How Customers Are Changing the Banking Industry

As both a banking customer, and a software professional, I can’t help but notice that the financial services industry is going through a period of unprecedented change at the moment. In my day job, I can see that banks are working hard on innovative ways of connecting touchpoints and utilising their data in a more meaningful way. And as a customer, I can see that little by little, I am starting to receive a more personal service from my bank. I have, you could say, a rather unique perspective of the situation.

If I didn’t know better, I’d say that my relationship with my bank hasn’t really changed in the last 20+ years and that it hasn’t done anything to really understand me as a consumer, how I bank and the sort of transactions I like to do on different platforms. But, I do know better. The drive to provide more personalized banking services represents a huge investment from my bank, as they strive to deliver more connected and competitive services – it’s just that at the moment we are still only scratching the surface of what is possible.

Experience is now the driving force in banking, with traditional high street banks in the UK and Ireland feeling the pressure of competition from more agile, digitally led challenger banks, such as Atom, Monzo and Starling – which have been able to quickly adopt technology to make their customer experiences meaningful, seamless and intuitive.

But what is a meaningful banking experience? For most customers, banks are still very siloed in how they operate. Whilst banks provide similar services through their different channels, they have tended to be built using different technology platforms, making cross channel journeys difficult to achieve.

Driven by changing consumer behavior, the concept of channel will disappear as banks start to break down these silos and work towards bringing the physical and digital experience together. This will be a huge step for financial institutions to take, but an incredibly important one because customers don’t think in terms of channels – they want to consume services where, when and how they want them and services must be adapted accordingly.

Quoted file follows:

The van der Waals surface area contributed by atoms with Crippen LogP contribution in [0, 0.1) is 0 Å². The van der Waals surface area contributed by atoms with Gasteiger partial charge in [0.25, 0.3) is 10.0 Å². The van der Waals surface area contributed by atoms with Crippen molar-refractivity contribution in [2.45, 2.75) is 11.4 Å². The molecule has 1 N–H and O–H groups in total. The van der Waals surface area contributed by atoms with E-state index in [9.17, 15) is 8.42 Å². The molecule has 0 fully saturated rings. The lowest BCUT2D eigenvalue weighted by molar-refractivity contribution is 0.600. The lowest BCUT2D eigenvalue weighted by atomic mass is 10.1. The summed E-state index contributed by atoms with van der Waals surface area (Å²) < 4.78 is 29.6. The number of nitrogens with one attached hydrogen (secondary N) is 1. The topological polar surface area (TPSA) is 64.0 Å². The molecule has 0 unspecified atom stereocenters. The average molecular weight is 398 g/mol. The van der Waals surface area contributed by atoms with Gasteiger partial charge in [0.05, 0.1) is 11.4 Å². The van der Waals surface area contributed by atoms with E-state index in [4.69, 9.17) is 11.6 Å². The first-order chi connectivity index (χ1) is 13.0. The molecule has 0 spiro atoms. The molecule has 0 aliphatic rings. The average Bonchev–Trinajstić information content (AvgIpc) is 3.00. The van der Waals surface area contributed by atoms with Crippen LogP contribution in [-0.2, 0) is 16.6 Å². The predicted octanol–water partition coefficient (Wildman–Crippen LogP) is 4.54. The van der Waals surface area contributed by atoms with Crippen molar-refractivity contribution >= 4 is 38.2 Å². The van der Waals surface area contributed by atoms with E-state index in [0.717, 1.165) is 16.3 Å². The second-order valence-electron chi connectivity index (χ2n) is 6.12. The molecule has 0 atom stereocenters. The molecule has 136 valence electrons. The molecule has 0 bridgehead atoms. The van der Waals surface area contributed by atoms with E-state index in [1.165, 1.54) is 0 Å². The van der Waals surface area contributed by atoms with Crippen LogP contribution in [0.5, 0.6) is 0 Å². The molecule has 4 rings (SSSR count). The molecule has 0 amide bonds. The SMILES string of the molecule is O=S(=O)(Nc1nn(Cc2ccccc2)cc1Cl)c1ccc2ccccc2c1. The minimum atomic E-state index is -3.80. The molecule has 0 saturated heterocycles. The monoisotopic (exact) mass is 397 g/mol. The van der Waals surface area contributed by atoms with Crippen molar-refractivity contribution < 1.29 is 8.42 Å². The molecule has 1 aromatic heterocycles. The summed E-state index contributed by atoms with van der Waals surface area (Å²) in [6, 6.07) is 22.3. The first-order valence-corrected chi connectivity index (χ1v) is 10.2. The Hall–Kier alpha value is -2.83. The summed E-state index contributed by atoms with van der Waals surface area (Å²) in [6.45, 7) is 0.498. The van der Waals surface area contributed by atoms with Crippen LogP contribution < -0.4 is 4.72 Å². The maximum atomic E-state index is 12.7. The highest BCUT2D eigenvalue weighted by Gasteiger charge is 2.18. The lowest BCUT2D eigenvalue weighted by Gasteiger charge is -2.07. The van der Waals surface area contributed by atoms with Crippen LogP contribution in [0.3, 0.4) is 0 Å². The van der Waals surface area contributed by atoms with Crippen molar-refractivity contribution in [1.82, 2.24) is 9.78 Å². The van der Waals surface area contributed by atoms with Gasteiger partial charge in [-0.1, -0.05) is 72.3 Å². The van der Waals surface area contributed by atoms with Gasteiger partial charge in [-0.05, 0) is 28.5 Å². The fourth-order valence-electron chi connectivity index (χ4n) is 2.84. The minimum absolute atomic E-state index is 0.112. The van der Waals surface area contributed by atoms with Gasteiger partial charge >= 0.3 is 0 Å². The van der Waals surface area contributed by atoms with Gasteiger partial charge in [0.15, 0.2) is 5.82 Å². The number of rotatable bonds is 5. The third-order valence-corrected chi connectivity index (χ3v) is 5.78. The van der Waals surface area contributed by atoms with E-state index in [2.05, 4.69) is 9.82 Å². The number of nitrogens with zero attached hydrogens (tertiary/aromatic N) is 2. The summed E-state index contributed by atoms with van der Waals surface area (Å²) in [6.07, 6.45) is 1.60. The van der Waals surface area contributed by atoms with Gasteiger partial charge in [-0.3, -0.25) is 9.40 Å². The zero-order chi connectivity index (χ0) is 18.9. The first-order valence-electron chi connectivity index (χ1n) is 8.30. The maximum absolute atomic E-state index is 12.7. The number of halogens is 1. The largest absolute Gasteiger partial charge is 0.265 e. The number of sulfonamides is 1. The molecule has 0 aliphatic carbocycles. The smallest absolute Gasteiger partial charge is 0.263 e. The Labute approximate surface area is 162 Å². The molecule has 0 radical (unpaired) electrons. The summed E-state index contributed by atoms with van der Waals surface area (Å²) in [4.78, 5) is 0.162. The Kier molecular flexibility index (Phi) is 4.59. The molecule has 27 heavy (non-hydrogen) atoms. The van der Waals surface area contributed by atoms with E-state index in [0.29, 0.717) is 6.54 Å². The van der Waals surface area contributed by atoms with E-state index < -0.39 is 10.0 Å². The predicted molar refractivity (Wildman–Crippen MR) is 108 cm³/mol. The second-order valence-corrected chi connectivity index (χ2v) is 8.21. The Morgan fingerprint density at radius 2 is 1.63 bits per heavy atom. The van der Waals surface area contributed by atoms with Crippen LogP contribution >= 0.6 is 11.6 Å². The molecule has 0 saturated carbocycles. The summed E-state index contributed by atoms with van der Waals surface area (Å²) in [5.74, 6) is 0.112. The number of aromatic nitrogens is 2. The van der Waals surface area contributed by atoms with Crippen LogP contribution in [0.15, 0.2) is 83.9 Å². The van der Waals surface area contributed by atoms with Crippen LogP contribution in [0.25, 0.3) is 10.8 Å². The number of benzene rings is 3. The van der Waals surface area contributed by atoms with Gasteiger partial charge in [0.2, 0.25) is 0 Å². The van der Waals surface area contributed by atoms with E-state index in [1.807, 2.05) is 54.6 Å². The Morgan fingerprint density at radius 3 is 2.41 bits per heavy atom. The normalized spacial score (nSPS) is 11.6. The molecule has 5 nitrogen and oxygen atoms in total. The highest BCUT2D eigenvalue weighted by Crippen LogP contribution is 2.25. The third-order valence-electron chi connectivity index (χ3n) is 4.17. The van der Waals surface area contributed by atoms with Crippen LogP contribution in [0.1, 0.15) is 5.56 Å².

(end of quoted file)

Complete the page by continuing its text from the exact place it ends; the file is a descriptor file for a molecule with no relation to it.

As we look to the future, the trend towards and demand for increasingly flexible and convenient services in our day to day lives is only set to grow. Whether this is requesting a cash withdrawal from a mobile banking app, and then going to the closest ATM and scanning a QR code to receive your cash, or receiving an offer for instant credit at the point of sale.

This level of convenience will be based around data-driven services and will enable customers to leverage banking facilities when, how and (most importantly) where they want to engage them.  Customers can expect their online banking offerings to be completely personalized and be available through non-traditional sources, have links to help you quickly complete your most frequent transactions, and with suggestions for new products that might be of interest. Also expect your banking services to integrate more seamlessly with retail transactions, providing a far more personalized customer experience.

To make this possible, banks need to leverage the wealth of data they already hold and enable transactions to flow seamlessly – breaking down the barriers between the branch, the ATM, online banking and mobile banking apps. It’s a big task, but those that can do this successfully will be able to reduce their operational costs, streamline their processes, roll out future customer service enhancements faster than their competitors and identify new revenue streams by understanding customer trends and preferences.

For the customer, this really does mean that financial services are changing – and for the better. It will involve an experience, not just a faceless transaction, will become easy to consume, inherently mobile and will bring the physical and digital worlds much closer together.

Where are the silos in your organization? Let’s talk about ways to break them down and drive amazing consumer experiences.

This article originally appeared on Finextra.com.